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"Shall I tell you how it happened?" he went passionately on. "He's made my life a hell these weeks and months past. You may know that. A perfect hell! Well, to-night I met him in Bond Street. Do you remember when I met you fellows? He wasn't twenty yards behind you; he was on your tracks, Raffles; he saw me nod to you, and stopped me and asked me who you were. He seemed as keen as knives to know, I couldn't think why, and didn't care either, for I saw my chance. I said I'd tell him all about you if he'd give me a private interview. He said he wouldn't. I said he should, and held him by the coat; by the time I let him go you were out of sight, and I waited where I was till he came back in despair. I had the whip-hand of him then. I could dictate where the interview should be, and I made him take me home with him, still swearing to tell him all about you when we'd had our talk. Well, when we got here I made him give me something to eat, putting him off and off; and about ten o'clock I heard the gate shut. I waited a bit, and then asked him if he lived alone.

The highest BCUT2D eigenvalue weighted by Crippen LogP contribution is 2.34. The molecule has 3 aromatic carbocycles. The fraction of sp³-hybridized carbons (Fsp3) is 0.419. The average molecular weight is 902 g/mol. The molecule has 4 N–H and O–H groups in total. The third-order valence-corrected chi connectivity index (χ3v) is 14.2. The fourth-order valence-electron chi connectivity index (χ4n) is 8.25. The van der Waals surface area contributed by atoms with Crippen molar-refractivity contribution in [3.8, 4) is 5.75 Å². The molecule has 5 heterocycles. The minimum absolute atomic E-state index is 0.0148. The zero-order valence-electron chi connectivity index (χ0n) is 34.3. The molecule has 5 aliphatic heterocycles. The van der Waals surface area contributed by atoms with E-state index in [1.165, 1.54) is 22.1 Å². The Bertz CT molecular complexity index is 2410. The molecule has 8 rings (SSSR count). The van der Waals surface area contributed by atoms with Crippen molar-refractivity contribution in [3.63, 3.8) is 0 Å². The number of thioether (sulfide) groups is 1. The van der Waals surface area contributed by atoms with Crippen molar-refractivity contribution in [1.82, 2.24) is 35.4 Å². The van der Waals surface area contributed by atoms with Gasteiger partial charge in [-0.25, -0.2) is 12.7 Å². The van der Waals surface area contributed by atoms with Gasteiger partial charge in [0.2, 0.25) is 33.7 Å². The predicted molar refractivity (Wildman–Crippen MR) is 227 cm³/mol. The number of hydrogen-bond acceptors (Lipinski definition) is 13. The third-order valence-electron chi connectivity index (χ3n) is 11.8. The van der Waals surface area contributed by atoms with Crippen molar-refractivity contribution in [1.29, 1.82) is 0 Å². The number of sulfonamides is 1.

"'Not at all,' says he; 'did you not see the servant?'